Protestant Reformation

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Noun1.Protestant Reformation - a religious movement of the 16th century that began as an attempt to reform the Roman Catholic Church and resulted in the creation of Protestant churchesProtestant Reformation - a religious movement of the 16th century that began as an attempt to reform the Roman Catholic Church and resulted in the creation of Protestant churches
religious movement - a movement intended to bring about religious reforms
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References in periodicals archive ?
The six articles in this issue explore the question of Baptist connections to the Protestant Reformation. Three deal with Baptists who affirmed the direct influence of the Reformation on Baptist identity.
His actions lead to what is now known as the Protestant Reformation.
At first glance, one could be pardoned for believing historian Diarmaid MacCulloch's recent book, All Things Made New, might offer a general introduction to the Protestant Reformation. Given its subtitle, hefty size, and dust jacket featuring Lutheran artist Lucas Cranach the Younger's Weimar Altarpiece, as well as MacCulloch's own publication history, this assumption would seem well founded.
Indeed, the onetime monk who taught 37 years at the University of Wittenberg and preached more than 2,000 sermons promises to beam his light across the nation, across Europe and the world as ceremonies begin this fall to mark the 500th anniversary of the Protestant Reformation. For Catholics who did not grow up hearing much about Luther--at least not much that was edifying--the year ahead promises not a revisionist history so much as a fresh look at the man who altered history by defying both the pope and the Holy Roman emperor in the early 16th century.
And yet as observances of the 500-year anniversary of the Protestant Reformation begin, it doesn't matter that a joint statement signed by Pope Francis and Bishop Munib Younan, pledging to improve relationships between Catholics and Lutherans, was largely a symbolic gesture.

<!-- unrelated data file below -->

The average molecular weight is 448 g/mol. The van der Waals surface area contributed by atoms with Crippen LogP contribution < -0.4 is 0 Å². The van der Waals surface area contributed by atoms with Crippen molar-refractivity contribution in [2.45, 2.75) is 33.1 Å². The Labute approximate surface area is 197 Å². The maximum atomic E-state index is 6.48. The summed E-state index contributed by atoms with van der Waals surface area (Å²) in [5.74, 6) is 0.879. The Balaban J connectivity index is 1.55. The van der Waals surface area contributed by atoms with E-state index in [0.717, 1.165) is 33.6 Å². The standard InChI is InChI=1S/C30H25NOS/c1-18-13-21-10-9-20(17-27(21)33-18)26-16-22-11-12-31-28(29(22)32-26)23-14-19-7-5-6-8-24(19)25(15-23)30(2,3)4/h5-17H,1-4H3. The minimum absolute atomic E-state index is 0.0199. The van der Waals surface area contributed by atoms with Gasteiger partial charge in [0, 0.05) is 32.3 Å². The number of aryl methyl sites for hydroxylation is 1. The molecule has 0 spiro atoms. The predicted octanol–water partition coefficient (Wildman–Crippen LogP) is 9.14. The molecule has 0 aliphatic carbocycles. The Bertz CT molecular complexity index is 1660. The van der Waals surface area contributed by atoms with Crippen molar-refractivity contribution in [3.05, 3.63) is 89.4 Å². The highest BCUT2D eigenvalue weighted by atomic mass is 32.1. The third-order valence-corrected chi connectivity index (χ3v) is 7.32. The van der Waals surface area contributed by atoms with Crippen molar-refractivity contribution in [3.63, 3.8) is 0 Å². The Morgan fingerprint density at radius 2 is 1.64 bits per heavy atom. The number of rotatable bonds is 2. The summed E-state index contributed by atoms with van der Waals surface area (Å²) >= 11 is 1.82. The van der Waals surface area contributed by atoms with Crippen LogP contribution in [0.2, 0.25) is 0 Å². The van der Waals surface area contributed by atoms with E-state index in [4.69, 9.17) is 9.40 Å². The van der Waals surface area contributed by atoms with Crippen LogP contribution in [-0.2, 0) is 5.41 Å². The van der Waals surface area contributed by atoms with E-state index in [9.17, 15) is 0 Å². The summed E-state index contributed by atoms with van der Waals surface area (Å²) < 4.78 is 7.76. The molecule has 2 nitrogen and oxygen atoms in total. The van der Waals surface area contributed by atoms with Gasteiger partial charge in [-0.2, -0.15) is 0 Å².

The Protestant Reformation ultimately led to the Thirty Years' War in 1618, which took place mainly in Germany and by some estimates cost the country up to 40 percent of its population.
Burstein provides the reader of Victorian literary criticism a thorough study of popular historical novels from 1820 to 1900 with regard to their portrayal of the Protestant Reformation and its effects on the 19th century.
Together with works such as Christopher F Black's The Italian Inquisition, Adriano Prosperi's L'Inquisizione romana: letture e ricerche and Salvatore Caponetto's The Protestant Reformation in Sixteenth-century Italy, Jane K Wickersham's book is a good example of this positive trend.
In the introduction to this provocative book, the author considers the unintended consequences of the Protestant Reformation. He argues that these consequences were quite different from what the original reformers could have ever imagined--let alone desired--and that truly understanding them requires a broader view of the more distant past and its relationship to the present than tends to be typical in the profession.
This is the first Catholic church built in Kuopio since the Protestant Reformation in the mid sixteenth century.
Ironically, today one of the most important leaders of the Protestant Reformation lies buried under what is now parking space #23 next to St.
This magisterial work is certain to get the blood flowing in the minds of those loyal to the legacy of the Protestant Reformation. The central thesis of Gregory, Professor of Early Modern European History at the University of Notre Dame, is that the Reformation contained within itself the seeds of many unforeseen and unintended consequences, which have led inexorably to many of the fragmenting characteristics of contemporary society, most of all to the failure of post-modern society in addressing what the author calls "Life Questions."